ESS 2022 Update: Applications Start Today

ESS 2022 Update: Applications Start Today

ESS 2022 Update: Applications Start Today 800 530 Adam Hugill
Reading Time: 3 minutes

Hong Kong SAR Government will start receiving applications for this year’s round of pandemic relief from eligible employers today (“ESS 2022”). The application period runs from 29 April to 12 May 2022 and relates to employers (or self-employed individuals) that have participated in MPF schemes or ORSO schemes on or before 31 December 2021.

Dr Law Chi Kwong – Secretary for Labour & Welfare – reiterated that the mechanism applied relies on MPF contribution records in order to evaluate the number of employees and monitor the receipt of the subsidy from their employers.

As with ESS 2020, ESS 2022 requires that the entire amount of any subsidy received is applied to payment of wages.  It is understandable and expected that employers will have staff turnover during the assessment period, with new staff being hired and others having resigned, hence the assessment will take place on an overall headcount basis and not based on individual employees.

Organisations on the Exclusion List are excluded from the subsidy scheme – e.g. government organisations, consulates and universities.

The Government has also published a Restricted List, which includes supermarkets, pharmacies, property management firms that will have their applications limited to only 100 employees.  Employers that are not part of the Exclusion List or Restricted List will be entitled to apply for wage subsidies for their first 1,000 employees only.

The wage subsidies are structured and calculated as follows:

  • Employers may choose the reference month from which the MPF/ORSO records are applied to calculate the wage subsidies. Successful ESS 2020 applicants can choose between (i) the month selected by them under the ESS 2020 or (ii) a month between October and December 2021 which can produce the highest level of subsidy according to the prescribed formula. Applicants that did not apply under ESS 2020 must apply under the second option which will involve a longer processing time.
  • The wage subsidies will fall into one of three categories:
  1. Full subsidy – HK$8,000 for each employee with wages of HK$8,000 per month or more;
  2. Half subsidy – HK$4,000 for each employee with wages of at least HK$3,000 but less than HK$8,000 per month; and
  3. Elderly subsidy – HK$4,000 for each employee aged 65 or above with wages of less than HK$3,000 per month.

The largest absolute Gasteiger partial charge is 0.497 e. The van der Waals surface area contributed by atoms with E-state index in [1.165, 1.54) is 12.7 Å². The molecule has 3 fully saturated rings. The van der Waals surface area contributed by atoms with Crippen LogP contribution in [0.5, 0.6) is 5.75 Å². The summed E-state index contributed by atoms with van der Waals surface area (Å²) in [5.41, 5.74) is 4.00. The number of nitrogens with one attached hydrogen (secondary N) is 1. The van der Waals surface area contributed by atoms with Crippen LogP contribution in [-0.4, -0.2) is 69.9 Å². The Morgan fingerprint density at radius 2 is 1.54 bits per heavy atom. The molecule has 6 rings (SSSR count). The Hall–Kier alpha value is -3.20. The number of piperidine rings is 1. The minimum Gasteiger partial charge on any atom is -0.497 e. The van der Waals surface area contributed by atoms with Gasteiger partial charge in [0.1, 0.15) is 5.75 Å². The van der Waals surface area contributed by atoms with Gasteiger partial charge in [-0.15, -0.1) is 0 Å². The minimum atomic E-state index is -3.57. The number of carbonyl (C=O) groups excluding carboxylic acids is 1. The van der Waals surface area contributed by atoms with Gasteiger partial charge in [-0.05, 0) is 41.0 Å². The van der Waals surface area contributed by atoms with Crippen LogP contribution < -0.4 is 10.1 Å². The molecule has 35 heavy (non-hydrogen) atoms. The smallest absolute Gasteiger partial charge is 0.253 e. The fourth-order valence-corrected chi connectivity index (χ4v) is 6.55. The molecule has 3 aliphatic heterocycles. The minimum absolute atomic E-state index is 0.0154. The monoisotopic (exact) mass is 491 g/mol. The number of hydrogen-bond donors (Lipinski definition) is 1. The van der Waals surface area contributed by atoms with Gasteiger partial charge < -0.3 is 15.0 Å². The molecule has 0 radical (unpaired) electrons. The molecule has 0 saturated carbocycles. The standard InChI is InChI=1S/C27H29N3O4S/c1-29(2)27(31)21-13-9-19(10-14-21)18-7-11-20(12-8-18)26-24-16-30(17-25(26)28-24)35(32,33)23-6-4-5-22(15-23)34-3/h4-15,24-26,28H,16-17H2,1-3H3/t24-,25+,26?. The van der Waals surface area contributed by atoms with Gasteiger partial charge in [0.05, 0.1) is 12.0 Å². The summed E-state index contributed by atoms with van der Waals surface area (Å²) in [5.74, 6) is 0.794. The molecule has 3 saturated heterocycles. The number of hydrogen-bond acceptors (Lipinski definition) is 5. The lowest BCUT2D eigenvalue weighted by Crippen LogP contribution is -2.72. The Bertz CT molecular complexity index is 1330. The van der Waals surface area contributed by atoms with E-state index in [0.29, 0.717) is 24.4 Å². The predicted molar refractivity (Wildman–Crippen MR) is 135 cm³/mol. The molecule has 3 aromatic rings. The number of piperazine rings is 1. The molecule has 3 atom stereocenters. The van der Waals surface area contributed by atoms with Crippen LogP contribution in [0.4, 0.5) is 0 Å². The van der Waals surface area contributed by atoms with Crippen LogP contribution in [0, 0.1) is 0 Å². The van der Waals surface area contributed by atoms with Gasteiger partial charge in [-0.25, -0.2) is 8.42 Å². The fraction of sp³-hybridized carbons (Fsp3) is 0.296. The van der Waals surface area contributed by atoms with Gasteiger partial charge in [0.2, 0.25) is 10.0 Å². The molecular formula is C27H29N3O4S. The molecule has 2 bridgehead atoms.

Applicants must undertake that during the subsidy period that the (i) number of employees in each category is not less than the specified headcount; and (ii) total number of employees eligible is not less than the total number of the specified headcount.

Similar to the ESS 2020, if applicants are not able to fulfil the above undertaking in any month during the subsidy period, it will be required to (i) return the relevant subsidy amount; and (ii) be subject to a penalty equivalent to 10% of the subsidy amount to be returned. Details related to penalties have been published on the ESS website Terms and Conditions section.

If any employer is subject to a clawback / penalty under ESS 2020, it must fully settle the same by 10 May 2022 in order to submit an application under ESS 2022.

Subsidies to successful applicants will be paid in four instalments directly to the employer’s bank account – May and June subsidies will be paid in full after successful completion of the application, while the subsides for July will be paid with a 70/30 split in July and August 2022 to take into consider any potential deductions / penalties.

Wage subsidies are exempted from tax and need to be fully utilised during the subsidy period.

A list of employers, which includes the breakdown of subsidies received, will be published by the Hong Kong Government after the ESS 2022 final roll out.

 

If you would like to understand more on legal implications connected to employment and HR issues, you can contact the partner heading our Employment practice – Adam Hugill.

This article is for information purposes only.  Its contents do not constitute legal advice and readers should not regard this article as a substitute for detailed advice in individual instances.

Adam Hugill

Adam advises on a wide range of contentious and non-contentious legal and commercial issues, with a special emphasis on employment law in Hong Kong and the Asia Pacific region.

All articles by : Adam Hugill
Privacy Preferences

When you visit our website, it may store information through your browser from specific services, usually in the form of cookies. Here you can change your Privacy preferences. It is worth noting that blocking some types of cookies may impact your experience on our website and the services we are able to offer.

For performance and security reasons we use Cloudflare
required
Google Analytics tracking code disabled/enabled
Google Fonts disabled/enabled
Google Maps disabled/enabled
video embeds (e.g. YouTube) disabled/enabled
 
View our Privacy Policy
We don't eat shark fin but our website does use cookies, mainly for analytics and provision of content from other websites. Define your Privacy Preferences and agree to our use of cookies. Privacy Policy